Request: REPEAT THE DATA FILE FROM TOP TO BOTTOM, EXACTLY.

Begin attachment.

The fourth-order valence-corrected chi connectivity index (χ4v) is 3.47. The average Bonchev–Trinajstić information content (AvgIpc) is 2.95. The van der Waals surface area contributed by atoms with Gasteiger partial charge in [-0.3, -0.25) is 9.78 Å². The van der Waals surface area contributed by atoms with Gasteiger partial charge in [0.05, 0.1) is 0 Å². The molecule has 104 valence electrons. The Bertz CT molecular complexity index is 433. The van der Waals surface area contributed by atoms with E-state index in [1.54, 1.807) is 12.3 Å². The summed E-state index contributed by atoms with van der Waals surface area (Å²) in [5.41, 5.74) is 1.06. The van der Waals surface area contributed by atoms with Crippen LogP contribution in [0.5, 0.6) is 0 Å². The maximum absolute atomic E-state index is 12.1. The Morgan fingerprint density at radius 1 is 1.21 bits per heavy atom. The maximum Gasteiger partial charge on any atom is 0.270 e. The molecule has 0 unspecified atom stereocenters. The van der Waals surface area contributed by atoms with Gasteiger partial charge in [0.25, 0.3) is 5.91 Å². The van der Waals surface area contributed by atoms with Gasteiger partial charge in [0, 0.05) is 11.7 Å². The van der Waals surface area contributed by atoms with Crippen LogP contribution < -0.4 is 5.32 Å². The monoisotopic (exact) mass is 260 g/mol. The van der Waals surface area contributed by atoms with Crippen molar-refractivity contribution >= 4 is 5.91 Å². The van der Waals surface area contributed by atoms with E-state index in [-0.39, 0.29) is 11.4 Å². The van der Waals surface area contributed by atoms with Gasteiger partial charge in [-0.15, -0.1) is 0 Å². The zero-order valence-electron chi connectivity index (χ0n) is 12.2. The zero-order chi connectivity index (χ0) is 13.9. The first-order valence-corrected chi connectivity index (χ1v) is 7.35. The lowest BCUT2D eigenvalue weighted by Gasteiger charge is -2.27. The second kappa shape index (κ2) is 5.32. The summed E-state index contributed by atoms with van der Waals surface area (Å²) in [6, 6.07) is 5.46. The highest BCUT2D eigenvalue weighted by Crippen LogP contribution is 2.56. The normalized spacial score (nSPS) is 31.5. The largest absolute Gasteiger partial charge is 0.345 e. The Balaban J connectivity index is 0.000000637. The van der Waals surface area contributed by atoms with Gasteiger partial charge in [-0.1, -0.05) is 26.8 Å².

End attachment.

The fourth-order valence-corrected chi connectivity index (χ4v) is 3.47. The average Bonchev–Trinajstić information content (AvgIpc) is 2.95. The van der Waals surface area contributed by atoms with Gasteiger partial charge in [-0.3, -0.25) is 9.78 Å². The van der Waals surface area contributed by atoms with Gasteiger partial charge in [0.05, 0.1) is 0 Å². The molecule has 104 valence electrons. The Bertz CT molecular complexity index is 433. The van der Waals surface area contributed by atoms with E-state index in [1.54, 1.807) is 12.3 Å². The summed E-state index contributed by atoms with van der Waals surface area (Å²) in [5.41, 5.74) is 1.06. The van der Waals surface area contributed by atoms with Crippen LogP contribution in [0.5, 0.6) is 0 Å². The maximum absolute atomic E-state index is 12.1. The Morgan fingerprint density at radius 1 is 1.21 bits per heavy atom. The maximum Gasteiger partial charge on any atom is 0.270 e. The molecule has 0 unspecified atom stereocenters. The van der Waals surface area contributed by atoms with Gasteiger partial charge in [0.25, 0.3) is 5.91 Å². The van der Waals surface area contributed by atoms with Gasteiger partial charge in [0, 0.05) is 11.7 Å². The van der Waals surface area contributed by atoms with Crippen LogP contribution < -0.4 is 5.32 Å². The monoisotopic (exact) mass is 260 g/mol. The van der Waals surface area contributed by atoms with Crippen molar-refractivity contribution >= 4 is 5.91 Å². The van der Waals surface area contributed by atoms with E-state index in [-0.39, 0.29) is 11.4 Å². The van der Waals surface area contributed by atoms with Gasteiger partial charge in [-0.15, -0.1) is 0 Å². The zero-order valence-electron chi connectivity index (χ0n) is 12.2. The zero-order chi connectivity index (χ0) is 13.9. The first-order valence-corrected chi connectivity index (χ1v) is 7.35. The lowest BCUT2D eigenvalue weighted by Gasteiger charge is -2.27. The second kappa shape index (κ2) is 5.32. The summed E-state index contributed by atoms with van der Waals surface area (Å²) in [6, 6.07) is 5.46. The highest BCUT2D eigenvalue weighted by Crippen LogP contribution is 2.56. The normalized spacial score (nSPS) is 31.5. The largest absolute Gasteiger partial charge is 0.345 e. The Balaban J connectivity index is 0.000000637. The van der Waals surface area contributed by atoms with Gasteiger partial charge in [-0.1, -0.05) is 26.8 Å².